We went to bed anticipating the beginning of our journey the next day.

Monday, September 13, 2004

June 20-21, Chicago-Beijing-Chengdu

The flight from Chicago to Beijing was easy and uneventful. We arrived in Beijing around 3 p.m. for a 6 p.m. flight. A very helpful airline employee came with the wheelchair for Rinpoche and guided us to a spot in the Airport where we could wait. The flight had been postponed until 9 p.m. and we had to wait until 6 p.m. to check in with our luggage. So we took turns sitting with the luggage while various members of the group looked around, had tea, and so on.

The airline employee came back at 6 p.m. to tell us that our 9 p.m. flight was now canceled. There was a 7:15 p.m. flight on Sichuan Airlines (as opposed to the China Airlines flight we were supposed to take) but we were informed that two of our group would have to sit in the first-class section. We happily agreed to this only to find out that they expected us to pay the difference between economy and first-class prices. No amount of reasoning could convince them that since they were the ones who were canceling and rescheduling our flights they should also pay the difference in price. One of the China Airlines employees even reprimanded me, saying that it was no wonder we were having difficulty with cancellations and so on since we had been foolish enough to buy our tickets so far in advance (April 14.) As far as he was concerned there was no way that an airline could guarantee that a flight whose tickets had been purchased two months previously would actually fly at the stated time. That was only the first example of the many ways that they do things very differently in China than we do in the West.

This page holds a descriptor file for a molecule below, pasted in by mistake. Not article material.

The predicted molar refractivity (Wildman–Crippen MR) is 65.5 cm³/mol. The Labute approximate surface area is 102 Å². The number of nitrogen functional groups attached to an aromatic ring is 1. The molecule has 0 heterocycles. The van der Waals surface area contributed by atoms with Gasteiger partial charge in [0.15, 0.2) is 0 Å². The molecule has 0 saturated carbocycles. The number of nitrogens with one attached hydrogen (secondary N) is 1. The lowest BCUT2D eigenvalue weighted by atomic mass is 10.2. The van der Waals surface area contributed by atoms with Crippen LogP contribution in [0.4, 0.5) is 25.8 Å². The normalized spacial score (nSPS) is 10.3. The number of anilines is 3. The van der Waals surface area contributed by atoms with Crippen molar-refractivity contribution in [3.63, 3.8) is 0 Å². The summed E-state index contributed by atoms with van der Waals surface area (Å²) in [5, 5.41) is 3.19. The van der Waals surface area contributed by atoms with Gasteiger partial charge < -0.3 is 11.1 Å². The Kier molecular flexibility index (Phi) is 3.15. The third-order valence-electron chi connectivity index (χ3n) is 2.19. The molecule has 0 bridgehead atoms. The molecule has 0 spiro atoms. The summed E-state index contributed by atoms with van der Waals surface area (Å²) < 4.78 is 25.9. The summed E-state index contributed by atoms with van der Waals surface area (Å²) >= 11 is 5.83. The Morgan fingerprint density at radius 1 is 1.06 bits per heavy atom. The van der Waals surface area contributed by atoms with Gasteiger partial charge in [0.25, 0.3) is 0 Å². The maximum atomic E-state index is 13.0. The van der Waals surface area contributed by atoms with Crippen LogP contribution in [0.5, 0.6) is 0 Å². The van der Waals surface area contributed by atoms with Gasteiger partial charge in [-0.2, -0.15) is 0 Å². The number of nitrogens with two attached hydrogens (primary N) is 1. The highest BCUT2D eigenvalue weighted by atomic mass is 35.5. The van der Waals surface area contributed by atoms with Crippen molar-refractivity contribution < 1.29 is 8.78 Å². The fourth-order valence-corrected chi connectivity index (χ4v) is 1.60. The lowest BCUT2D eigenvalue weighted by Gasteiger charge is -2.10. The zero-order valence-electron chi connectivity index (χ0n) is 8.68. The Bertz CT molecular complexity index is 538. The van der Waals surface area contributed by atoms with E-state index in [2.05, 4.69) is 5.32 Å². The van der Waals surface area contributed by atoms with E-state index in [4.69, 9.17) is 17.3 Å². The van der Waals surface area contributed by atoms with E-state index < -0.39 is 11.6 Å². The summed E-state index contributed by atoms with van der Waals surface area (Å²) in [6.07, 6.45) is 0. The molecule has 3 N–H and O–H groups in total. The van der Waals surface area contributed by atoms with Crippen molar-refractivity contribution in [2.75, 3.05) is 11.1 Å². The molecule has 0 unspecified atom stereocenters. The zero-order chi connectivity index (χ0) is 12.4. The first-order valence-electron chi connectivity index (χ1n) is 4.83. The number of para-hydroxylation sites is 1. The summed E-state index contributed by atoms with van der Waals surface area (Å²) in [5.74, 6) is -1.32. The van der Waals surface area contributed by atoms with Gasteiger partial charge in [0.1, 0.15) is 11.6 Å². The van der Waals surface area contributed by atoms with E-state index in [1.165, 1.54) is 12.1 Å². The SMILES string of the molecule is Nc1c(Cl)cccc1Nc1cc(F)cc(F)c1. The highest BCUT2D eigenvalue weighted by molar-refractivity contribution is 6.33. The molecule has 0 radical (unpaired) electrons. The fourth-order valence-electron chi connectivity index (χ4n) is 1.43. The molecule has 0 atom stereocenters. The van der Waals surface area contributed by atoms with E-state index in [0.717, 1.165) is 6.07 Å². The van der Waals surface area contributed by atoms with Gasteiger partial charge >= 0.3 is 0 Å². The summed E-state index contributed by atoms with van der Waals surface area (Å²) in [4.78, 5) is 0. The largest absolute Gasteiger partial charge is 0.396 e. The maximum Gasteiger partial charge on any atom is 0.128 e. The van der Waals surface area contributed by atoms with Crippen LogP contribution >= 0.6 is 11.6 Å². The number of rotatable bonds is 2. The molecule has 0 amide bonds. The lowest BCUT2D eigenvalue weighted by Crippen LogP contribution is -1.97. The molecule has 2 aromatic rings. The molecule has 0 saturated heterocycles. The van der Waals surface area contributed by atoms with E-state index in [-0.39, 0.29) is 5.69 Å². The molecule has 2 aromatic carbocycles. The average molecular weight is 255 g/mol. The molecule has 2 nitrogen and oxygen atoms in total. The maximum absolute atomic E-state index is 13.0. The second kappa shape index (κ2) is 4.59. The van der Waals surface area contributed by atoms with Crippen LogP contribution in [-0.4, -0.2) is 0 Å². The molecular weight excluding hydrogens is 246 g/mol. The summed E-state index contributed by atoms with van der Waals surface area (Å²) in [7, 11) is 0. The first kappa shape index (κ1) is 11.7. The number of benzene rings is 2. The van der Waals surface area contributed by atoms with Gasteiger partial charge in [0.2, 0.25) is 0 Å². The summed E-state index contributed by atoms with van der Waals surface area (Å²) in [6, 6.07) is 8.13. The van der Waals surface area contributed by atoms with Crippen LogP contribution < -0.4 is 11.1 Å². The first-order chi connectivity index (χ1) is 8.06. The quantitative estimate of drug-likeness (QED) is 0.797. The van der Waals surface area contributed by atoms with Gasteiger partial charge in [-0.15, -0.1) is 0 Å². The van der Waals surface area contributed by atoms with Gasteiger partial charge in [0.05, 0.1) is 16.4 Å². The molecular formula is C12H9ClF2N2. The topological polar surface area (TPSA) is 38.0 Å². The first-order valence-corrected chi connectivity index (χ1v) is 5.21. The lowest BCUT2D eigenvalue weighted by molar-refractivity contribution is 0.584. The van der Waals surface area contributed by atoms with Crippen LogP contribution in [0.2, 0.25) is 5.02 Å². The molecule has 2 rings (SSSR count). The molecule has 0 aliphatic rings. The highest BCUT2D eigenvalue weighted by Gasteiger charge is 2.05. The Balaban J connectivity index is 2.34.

If we did not agree to pay the difference we would have to wait for an 11 p.m. flight, and we had people waiting for us in Chengdu, so we bit the bullet and all chipped in for the extra $250 that the upgrades cost. Against my protestations I was one of the ones selected to sit in first-class (Rinpoche being the other.) After such a long journey from Toronto I wasn't feeling very good about enjoying the luxury while others had to suffer through economy. I didn't have to worry about that for very long though. First-class on Sichuan Airlines means you get a slightly wider seat and that's about it. I promptly fell asleep and only woke up when we arrived in Chengdu.

As we stood by the luggage carousel in Chengdu we were trying to strategise about how we might get to our hotel. We had arrived later than our Chengdu contacts were expecting us and we weren't entirely sure that they would still be waiting. We had actually gotten one step ahead of the game, because it turned out that one of Rinpoche's bags had not made it onto the plane. Filling out a luggage claim form and communicating the locationour hotel to airline employees who hardly spoke any English took quite a bit of time. While a couple of us were working on this, a couple others worked on getting taxis that could accommodate us and the enormous amount of luggage that we had with us (Rinpoche had brought as many hockey bags full of clothing for his relatives in Riwoche as he possibly could, so we were quite heavily laden.)